The Dolby Digital 5.1 track is equally impressive for a disc to a film you assume Paramount wouldn't put too much production effort into. The track delivers strong dialogue from the centre; a deep, kicking bass, with some superb explosions to rock your sofa; and great work from the rears. The most impressive sequence is obviously the shootout, and the use of the five surrounds quite simply rock. Score and songs are really well balanced in the mix, and the film feels 'big'. It might seem odd to compare the track with Cloverfield, but both films share the same contrivance of delivering 5.1 sound from a camcorder in certain Iraq sequences. Much like that film Stop-Loss uses the concept to it's advantage, and strangely draws you into those sequences more. Who knew this would be a new demo disc for my home cinema setup?


You're not getting a gag reel in with these features, that's for sure. First up is an audio commentary with writer/director Kimberly Peirce and co-writer Mark Richard, who are lively and informative and give lots of information on the genesis of the project, based on actual camcorder footage from troops. ‘The Making of Stop-Loss’, runs a good twenty minutes and features quite a lot about the origins of the story, but is essentially a standard talking heads feature. ‘A Day in Boot Camp’, runs for roughly ten minutes and features the cast learning about the ins and outs of soldiering, and is a pretty standard feature for military films these days. Finally there are eleven deleted scenes with optional director's commentary.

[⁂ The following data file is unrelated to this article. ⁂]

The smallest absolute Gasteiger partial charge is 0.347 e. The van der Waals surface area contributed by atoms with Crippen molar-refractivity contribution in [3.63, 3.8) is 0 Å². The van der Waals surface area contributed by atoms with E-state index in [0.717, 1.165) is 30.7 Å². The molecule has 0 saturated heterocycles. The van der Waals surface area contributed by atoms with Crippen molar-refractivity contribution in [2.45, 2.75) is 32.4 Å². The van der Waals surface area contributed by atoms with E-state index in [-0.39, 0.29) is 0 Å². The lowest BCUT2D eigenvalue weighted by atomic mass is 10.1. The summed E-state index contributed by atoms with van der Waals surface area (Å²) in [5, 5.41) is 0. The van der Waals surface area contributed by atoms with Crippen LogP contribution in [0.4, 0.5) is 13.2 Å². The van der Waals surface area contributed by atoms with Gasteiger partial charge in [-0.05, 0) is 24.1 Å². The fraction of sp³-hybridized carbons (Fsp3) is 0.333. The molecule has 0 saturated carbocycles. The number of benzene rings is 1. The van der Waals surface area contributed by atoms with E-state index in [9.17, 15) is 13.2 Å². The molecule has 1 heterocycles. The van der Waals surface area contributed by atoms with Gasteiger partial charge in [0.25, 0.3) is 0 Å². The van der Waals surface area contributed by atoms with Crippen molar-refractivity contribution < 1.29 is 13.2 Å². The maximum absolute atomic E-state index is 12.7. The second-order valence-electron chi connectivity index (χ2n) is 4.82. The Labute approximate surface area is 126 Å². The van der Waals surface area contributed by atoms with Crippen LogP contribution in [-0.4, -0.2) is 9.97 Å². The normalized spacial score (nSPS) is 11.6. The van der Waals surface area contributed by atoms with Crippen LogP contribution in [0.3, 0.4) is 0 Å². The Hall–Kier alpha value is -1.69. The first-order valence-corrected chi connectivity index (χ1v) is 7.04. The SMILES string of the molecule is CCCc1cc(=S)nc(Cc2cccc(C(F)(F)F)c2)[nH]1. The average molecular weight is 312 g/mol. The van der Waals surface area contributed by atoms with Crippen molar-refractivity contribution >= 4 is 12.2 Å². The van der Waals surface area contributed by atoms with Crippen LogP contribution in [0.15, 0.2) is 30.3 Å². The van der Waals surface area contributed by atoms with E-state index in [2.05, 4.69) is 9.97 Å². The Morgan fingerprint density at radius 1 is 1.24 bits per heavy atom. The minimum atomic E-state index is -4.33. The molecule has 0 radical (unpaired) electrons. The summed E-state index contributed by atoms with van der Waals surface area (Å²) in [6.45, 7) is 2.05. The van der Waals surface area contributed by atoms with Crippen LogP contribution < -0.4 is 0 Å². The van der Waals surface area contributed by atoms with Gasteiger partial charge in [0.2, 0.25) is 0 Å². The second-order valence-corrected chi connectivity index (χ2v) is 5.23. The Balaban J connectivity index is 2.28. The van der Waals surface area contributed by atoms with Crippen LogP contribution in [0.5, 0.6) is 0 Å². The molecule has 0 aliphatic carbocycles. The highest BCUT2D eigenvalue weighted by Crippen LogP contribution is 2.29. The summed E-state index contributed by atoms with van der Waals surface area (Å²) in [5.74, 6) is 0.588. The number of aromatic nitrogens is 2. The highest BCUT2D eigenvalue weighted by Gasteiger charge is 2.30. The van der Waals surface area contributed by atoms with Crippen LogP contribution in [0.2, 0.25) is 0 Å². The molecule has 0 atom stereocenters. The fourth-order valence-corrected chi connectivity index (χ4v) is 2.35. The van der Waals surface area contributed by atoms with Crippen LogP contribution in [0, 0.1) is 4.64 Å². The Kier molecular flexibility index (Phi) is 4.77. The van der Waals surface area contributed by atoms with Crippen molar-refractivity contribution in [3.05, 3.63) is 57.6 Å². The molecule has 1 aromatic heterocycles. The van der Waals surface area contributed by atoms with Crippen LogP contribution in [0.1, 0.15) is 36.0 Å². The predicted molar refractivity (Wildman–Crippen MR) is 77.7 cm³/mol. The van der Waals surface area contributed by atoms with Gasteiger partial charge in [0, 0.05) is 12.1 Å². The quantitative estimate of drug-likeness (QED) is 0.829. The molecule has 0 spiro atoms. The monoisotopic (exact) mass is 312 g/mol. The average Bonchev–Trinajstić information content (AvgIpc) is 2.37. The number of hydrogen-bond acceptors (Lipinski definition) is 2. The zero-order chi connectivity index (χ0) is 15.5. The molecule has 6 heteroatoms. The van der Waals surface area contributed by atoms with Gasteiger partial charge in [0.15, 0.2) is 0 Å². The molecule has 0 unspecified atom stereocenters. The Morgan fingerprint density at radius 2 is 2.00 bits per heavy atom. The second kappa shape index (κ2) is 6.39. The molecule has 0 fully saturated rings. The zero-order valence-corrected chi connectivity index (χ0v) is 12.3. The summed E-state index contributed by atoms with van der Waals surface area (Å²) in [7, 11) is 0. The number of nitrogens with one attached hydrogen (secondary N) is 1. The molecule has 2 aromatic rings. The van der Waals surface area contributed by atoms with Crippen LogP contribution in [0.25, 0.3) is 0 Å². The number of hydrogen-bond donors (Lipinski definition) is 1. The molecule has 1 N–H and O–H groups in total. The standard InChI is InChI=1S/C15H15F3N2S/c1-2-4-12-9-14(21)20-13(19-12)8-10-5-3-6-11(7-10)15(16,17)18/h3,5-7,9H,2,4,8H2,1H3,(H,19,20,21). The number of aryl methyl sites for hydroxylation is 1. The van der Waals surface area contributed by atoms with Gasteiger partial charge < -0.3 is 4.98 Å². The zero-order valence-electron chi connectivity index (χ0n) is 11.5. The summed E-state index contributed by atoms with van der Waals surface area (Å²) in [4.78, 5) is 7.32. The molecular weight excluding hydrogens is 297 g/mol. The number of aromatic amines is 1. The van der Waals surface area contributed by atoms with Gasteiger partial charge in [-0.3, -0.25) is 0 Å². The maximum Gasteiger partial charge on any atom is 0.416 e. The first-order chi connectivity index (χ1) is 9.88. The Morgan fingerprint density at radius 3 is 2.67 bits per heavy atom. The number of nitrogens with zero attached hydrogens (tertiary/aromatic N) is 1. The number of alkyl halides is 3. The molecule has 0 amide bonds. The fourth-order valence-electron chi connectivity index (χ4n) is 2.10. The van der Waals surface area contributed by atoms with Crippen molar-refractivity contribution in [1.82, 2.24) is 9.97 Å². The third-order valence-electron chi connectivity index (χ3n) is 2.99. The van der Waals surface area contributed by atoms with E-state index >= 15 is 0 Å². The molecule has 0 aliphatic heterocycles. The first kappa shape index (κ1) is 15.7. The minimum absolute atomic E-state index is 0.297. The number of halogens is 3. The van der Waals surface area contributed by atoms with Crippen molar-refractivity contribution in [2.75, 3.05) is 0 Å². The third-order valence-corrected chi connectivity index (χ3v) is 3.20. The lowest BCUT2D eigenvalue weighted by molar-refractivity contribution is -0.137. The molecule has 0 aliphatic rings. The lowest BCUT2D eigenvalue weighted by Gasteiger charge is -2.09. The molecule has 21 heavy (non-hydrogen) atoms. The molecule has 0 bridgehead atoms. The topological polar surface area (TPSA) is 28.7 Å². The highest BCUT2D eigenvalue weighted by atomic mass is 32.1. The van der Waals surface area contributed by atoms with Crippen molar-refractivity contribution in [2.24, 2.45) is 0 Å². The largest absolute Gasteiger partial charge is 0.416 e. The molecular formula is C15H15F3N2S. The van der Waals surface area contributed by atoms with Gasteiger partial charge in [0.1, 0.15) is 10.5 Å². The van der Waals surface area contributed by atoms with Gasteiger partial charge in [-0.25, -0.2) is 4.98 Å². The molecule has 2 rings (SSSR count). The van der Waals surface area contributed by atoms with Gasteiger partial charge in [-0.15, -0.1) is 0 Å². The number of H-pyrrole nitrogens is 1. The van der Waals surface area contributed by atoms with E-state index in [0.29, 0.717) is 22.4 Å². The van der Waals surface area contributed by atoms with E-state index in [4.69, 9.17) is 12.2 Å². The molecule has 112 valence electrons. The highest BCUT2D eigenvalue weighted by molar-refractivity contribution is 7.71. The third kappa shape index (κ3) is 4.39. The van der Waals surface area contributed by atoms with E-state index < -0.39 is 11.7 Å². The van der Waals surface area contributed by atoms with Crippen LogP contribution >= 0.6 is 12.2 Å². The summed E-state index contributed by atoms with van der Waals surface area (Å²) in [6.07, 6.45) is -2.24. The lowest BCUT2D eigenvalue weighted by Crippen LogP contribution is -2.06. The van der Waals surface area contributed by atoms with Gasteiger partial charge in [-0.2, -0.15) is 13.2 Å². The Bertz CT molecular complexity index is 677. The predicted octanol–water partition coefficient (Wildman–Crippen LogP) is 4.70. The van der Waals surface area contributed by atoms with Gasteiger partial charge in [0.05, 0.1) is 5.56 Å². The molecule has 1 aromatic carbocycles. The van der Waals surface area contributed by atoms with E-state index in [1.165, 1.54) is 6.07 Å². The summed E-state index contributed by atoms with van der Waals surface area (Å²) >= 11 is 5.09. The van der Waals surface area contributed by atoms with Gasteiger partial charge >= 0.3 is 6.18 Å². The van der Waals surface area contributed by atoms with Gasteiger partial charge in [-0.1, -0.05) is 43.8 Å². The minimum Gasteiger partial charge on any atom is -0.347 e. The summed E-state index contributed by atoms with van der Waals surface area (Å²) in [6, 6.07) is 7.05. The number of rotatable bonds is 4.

Stop-Loss is a far stronger film than it's very poor box office might suggest. Stylistically ambitious, commendably raw and mostly convincing, this is destined to be one of those 'lost' movies that won't disappoint when it's discovered. Neither overtly pro-military nor anti-war, the film straddles an ambiguous middle ground that intrigues. Given an impressive DVD set by Paramount, it's far more likely to find an audience in the UK, and is surprisingly and highly recommended.